For Mon, training led not to a sudden epiphany, but rather a series of gradual realizations over time. First and foremost, she discovered a sense of mission at the J School. “It changed my life,” she said. “l realized that journalism was a way of truth telling. It was a way to lead a meaningful life. You could do something for society.” Soon after, though, she grasped the difficulties this career path would entail. In particular, she found the concept of media ethics challenging but fascinating. It was easy to feel like an underdog, given the repression in Burma at the time. The obstacles, though, did not excuse poor journalism; rather, they necessitated a critical understanding of and respect for the responsibilities that come with being a reporter.
J School Lessons in Practice
These ethical considerations in particular hit home after Mon’s first big reporting project in 2005. Her feature on the little-known but devastating human toll of drugs and human trafficking in the remote border town of Ruili in China, opposite Burma’s northern Shan State, garnered a great deal of attention in Burmese media circles.
Soon after Mon filed the report, the police launched a major crackdown on drug usage in the area. It was not clear if Mon’s piece sparked this crackdown, but Mon was concerned for those she had interviewed.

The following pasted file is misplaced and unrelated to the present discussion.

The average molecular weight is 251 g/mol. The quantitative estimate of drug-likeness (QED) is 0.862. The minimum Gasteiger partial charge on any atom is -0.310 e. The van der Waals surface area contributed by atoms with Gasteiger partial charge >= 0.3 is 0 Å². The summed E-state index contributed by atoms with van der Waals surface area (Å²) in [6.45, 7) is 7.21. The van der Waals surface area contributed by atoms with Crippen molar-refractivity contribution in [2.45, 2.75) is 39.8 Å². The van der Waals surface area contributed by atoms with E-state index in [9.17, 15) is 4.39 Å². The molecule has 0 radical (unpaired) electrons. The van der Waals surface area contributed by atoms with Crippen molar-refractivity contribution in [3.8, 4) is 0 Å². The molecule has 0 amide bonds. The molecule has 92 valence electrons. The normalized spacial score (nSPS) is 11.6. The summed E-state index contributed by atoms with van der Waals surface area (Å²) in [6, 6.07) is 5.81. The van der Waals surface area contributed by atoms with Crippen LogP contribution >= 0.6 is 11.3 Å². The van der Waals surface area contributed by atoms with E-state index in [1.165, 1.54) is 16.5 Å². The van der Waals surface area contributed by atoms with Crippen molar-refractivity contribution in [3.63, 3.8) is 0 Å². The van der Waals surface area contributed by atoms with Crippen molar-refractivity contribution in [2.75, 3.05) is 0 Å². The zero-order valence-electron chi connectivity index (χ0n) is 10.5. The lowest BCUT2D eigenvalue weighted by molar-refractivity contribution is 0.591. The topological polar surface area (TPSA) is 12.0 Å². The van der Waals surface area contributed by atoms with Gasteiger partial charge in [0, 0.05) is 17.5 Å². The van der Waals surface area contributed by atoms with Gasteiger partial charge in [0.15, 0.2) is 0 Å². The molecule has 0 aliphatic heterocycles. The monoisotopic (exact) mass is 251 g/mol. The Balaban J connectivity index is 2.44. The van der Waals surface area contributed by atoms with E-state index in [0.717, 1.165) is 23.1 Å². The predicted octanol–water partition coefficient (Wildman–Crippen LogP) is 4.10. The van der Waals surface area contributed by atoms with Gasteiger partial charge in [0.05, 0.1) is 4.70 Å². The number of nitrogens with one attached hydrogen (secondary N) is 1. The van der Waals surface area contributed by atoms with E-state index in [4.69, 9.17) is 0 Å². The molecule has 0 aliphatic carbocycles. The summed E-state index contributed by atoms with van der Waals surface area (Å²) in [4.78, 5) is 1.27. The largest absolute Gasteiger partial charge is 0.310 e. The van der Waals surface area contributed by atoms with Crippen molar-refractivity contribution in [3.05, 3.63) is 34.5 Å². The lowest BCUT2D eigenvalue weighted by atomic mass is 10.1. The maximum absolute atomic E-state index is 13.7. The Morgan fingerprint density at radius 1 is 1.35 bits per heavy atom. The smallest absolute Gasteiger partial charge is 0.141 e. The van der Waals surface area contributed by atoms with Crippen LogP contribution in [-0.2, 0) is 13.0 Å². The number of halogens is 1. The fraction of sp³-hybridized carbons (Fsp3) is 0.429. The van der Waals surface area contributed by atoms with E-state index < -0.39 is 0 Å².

When she tried to track down two young girls whose plight as victims, and heroin addicts, her report had exposed, she was unable to find any information. To this day, she still makes efforts to find out what became of them.
“Today, l always tell this story to young journalists,” she said. “The point l want to get across is that you must always think about the people you’re reporting about.”
Of course, stories often take on a life of their own, and reporters cannot control many outcomes of their work. Nevertheless, she believes that those who possess a strong ethical sense ultimately produce stronger journalism.
Her emphasis on ethics and social responsibility only intensified after she returned to Burma to work for outlets that included Agence France Presse. At an lnternews-supported three-day emergency workshop for reporters covering cataclysmic events in the Irrawaddy Delta following 2oo8’s Cyclone Nargis, Mon and other senior J School alumni shared practical tips on how to travel within the devastated region of muddy waterways while avoiding the attention of the authorities attempting to suppress news even as victims were desperate for information.
At the training, journalists discussed ways of telling the story most effectively. One strategy to beat the censors’ red pen, for example, was to bury controversial facts far down in a report.
Mon led discussions on the moral dilemmas coverage of the cyclone would entail. She cautioned reporters to be mindful of their own psychological vulnerability and encouraged them to consider in advance how to avoid further damaging already traumatized survivors.
lt was a small workshop, but one packed with big ideas. These lessons on the roles and responsibilities of media still resonate today, which is exactly why Mon and many others working in Burma’s resurgent media, film, and art scenes aren’t likely to be slowing down any time soon.
Read the full report – New Freedoms, New Challenges – with all eleven journalist profiles.